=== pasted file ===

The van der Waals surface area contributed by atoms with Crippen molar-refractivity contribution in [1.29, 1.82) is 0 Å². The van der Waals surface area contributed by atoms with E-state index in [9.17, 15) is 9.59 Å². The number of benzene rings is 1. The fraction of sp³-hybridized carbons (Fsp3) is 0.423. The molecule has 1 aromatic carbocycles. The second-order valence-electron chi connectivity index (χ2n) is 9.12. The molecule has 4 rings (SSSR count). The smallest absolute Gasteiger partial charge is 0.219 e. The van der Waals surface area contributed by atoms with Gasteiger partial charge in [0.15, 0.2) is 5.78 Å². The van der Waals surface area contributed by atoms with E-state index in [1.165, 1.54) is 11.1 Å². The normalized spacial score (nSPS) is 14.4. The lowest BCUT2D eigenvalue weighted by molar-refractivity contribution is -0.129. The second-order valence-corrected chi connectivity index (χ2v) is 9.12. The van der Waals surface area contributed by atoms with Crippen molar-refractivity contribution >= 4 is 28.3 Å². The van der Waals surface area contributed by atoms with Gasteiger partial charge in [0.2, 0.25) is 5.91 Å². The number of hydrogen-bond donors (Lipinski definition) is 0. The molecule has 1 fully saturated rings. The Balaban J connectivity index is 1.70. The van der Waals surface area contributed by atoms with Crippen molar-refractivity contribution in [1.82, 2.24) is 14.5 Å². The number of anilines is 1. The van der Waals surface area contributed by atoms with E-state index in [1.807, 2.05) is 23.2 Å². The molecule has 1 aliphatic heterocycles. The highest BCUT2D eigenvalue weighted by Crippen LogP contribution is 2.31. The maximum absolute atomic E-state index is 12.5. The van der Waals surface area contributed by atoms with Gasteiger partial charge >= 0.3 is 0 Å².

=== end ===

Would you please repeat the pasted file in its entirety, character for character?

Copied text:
The van der Waals surface area contributed by atoms with Crippen molar-refractivity contribution in [1.29, 1.82) is 0 Å². The van der Waals surface area contributed by atoms with E-state index in [9.17, 15) is 9.59 Å². The number of benzene rings is 1. The fraction of sp³-hybridized carbons (Fsp3) is 0.423. The molecule has 1 aromatic carbocycles. The second-order valence-electron chi connectivity index (χ2n) is 9.12. The molecule has 4 rings (SSSR count). The smallest absolute Gasteiger partial charge is 0.219 e. The van der Waals surface area contributed by atoms with Gasteiger partial charge in [0.15, 0.2) is 5.78 Å². The van der Waals surface area contributed by atoms with E-state index in [1.165, 1.54) is 11.1 Å². The normalized spacial score (nSPS) is 14.4. The lowest BCUT2D eigenvalue weighted by molar-refractivity contribution is -0.129. The second-order valence-corrected chi connectivity index (χ2v) is 9.12. The van der Waals surface area contributed by atoms with Crippen molar-refractivity contribution >= 4 is 28.3 Å². The van der Waals surface area contributed by atoms with Gasteiger partial charge in [0.2, 0.25) is 5.91 Å². The number of hydrogen-bond donors (Lipinski definition) is 0. The molecule has 1 fully saturated rings. The Balaban J connectivity index is 1.70. The van der Waals surface area contributed by atoms with Crippen molar-refractivity contribution in [1.82, 2.24) is 14.5 Å². The number of anilines is 1. The van der Waals surface area contributed by atoms with E-state index in [1.807, 2.05) is 23.2 Å². The molecule has 1 aliphatic heterocycles. The highest BCUT2D eigenvalue weighted by Crippen LogP contribution is 2.31. The maximum absolute atomic E-state index is 12.5. The van der Waals surface area contributed by atoms with Gasteiger partial charge >= 0.3 is 0 Å².